# pgfplotstable or datatool?

What are differences, which to use for including .csv, .tsv files ? Datatool ? pgfplotstable ?

I've seen at question : How typeset a numeric table from a CSV file

how person asked about fixing datatool issue, and answer was to use pgfplotstable

Are there other options for including tabular data into documents ?

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I've added a datatool solution to the linked question. – Alan Munn Feb 13 '12 at 14:08

Maybe you want to give LuaLaTeX a try. It's very easy to write a script to read external files and format LaTeX commands. It is good practice to write the lua functions in a separate file with the extension .lua. For this MWE I use the filecontents environment instead to provide an extra file for the lua script and the datafile.

Here is an other example for reading csv files with LuaLaTeX: http://tex.stackexchange.com/a/41499/10570.

\documentclass{book}
\usepackage{filecontents}

%create a datafile
\begin{filecontents*}{datafile.csv}
30.0,   0.0,    0.0
60.0,   1.9098, 5.8779
90.0,   6.9098, 9.5106
120.0,  13.09,  9.5106
150.0,  18.09,  5.8779
180.0,  20.0,   0.0
\end{filecontents*}

%create a lua script file
\begin{filecontents*}{luaFunctions.lua}

local input = io.open('datafile.csv', 'r')
dataTable = {} --global table for storing the read values

for line in input:lines() do

--split the line with the comma delimiter
local split = string.explode(line, ",")

--save the arguments in variables
tableItem = {}
tableItem.arg1 = split[1]
tableItem.arg2 = split[2]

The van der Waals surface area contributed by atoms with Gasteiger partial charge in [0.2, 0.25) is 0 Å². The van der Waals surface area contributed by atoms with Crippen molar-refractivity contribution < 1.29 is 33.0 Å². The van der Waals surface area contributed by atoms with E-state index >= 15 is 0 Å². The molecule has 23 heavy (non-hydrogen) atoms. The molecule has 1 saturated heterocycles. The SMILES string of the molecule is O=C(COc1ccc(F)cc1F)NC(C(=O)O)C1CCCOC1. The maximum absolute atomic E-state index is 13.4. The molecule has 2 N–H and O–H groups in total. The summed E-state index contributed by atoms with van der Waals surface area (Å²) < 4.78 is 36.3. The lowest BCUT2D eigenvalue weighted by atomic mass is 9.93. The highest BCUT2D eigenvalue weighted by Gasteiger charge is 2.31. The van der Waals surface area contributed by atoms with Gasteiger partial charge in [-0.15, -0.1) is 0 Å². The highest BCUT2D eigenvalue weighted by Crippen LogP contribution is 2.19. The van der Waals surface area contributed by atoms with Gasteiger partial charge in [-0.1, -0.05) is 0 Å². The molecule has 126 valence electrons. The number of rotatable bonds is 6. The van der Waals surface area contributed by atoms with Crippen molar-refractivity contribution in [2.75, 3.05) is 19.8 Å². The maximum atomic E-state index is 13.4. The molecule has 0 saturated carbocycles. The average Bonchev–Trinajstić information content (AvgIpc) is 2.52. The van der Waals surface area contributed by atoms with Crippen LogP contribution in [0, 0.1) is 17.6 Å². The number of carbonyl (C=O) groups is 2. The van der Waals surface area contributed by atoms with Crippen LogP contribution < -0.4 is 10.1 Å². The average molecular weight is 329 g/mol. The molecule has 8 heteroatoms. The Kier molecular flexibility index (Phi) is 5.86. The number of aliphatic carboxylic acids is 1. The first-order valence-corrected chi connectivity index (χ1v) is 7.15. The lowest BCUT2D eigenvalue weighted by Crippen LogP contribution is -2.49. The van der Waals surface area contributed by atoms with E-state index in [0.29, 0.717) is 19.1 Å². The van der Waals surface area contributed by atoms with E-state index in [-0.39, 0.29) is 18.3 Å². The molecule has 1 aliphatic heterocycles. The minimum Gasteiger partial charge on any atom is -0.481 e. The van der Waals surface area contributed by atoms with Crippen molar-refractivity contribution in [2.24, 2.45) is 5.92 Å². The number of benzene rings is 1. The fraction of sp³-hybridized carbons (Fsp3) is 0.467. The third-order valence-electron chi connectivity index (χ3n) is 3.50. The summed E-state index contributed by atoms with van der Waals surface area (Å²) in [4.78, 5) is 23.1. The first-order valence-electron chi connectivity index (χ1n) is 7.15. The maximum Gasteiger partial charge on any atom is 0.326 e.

tableItem.arg3 = split[3]

--insert the arguments of one line in the table
table.insert(dataTable, tableItem)
end

input:close()
end

function printTable()
tex.print(string.format("\\begin{tabular}{c|c|c}"))
tex.print(string.format("Column 1 & Column 2 & Column 3\\\\\\hline"))

--create a latex string for every table entry
for i,p in ipairs(dataTable) do
tex.print(string.format(" {%s} & {%s} & {%s} \\\\",p.arg1, p.arg2, p.arg3))
end

tex.print(string.format("\\end{tabular}"))
end
\end{filecontents*}

% read the external lua file to declare the defined functions,
% but without execute the Lua commands and functions
\directlua{dofile("luaFunctions.lua")}

% latex commands to execute the lua functions

In future I am planning to try LuaLaTeX as I've programmed in past in Lua and liked this scripting language a lot ! Currently I am working with book, with many custom typesettings tailored for pdflatex. So not now, but in future - I'd love to. Your example will be one of my starting points :). – Grzegorz Wierzowiecki Feb 12 '12 at 15:16
Both datatool and pgfplotstable can do similar things, but datatool is designed as a more general tool and therefore can in principle do more things (e.g. form letters and the like). So if your requirements are simply pretty printing tables directly from CSV files I might prefer pgfplotstables since it is especially designed for that, and if you are independently used to using TiKZ, has a nice key-value syntax that is very easy to use. If you have more complicated things you might need to do with your CSV data, then datatool might be a better choice.